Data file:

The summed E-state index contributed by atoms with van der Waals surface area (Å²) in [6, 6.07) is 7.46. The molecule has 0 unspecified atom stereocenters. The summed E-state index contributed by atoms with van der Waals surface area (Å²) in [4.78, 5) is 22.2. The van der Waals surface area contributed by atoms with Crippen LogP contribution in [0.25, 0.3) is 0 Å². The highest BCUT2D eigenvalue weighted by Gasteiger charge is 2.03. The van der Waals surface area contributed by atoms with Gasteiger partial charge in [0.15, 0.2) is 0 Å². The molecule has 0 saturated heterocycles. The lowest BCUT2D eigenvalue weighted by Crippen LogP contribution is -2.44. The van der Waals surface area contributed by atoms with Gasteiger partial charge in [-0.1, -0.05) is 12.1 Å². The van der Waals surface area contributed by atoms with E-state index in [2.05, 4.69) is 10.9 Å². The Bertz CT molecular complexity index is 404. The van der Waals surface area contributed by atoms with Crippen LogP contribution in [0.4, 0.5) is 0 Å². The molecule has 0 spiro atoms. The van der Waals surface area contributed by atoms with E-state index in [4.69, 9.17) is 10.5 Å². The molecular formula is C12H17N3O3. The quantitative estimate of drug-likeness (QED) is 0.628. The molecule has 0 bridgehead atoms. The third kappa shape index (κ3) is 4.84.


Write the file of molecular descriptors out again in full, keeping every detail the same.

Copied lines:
The summed E-state index contributed by atoms with van der Waals surface area (Å²) in [6, 6.07) is 7.46. The molecule has 0 unspecified atom stereocenters. The summed E-state index contributed by atoms with van der Waals surface area (Å²) in [4.78, 5) is 22.2. The van der Waals surface area contributed by atoms with Crippen LogP contribution in [0.25, 0.3) is 0 Å². The highest BCUT2D eigenvalue weighted by Gasteiger charge is 2.03. The van der Waals surface area contributed by atoms with Gasteiger partial charge in [0.15, 0.2) is 0 Å². The molecule has 0 saturated heterocycles. The lowest BCUT2D eigenvalue weighted by Crippen LogP contribution is -2.44. The van der Waals surface area contributed by atoms with Gasteiger partial charge in [-0.1, -0.05) is 12.1 Å². The van der Waals surface area contributed by atoms with E-state index in [2.05, 4.69) is 10.9 Å². The Bertz CT molecular complexity index is 404. The van der Waals surface area contributed by atoms with Crippen LogP contribution in [0.4, 0.5) is 0 Å². The molecule has 0 spiro atoms. The van der Waals surface area contributed by atoms with E-state index in [4.69, 9.17) is 10.5 Å². The molecular formula is C12H17N3O3. The quantitative estimate of drug-likeness (QED) is 0.628. The molecule has 0 bridgehead atoms. The third kappa shape index (κ3) is 4.84.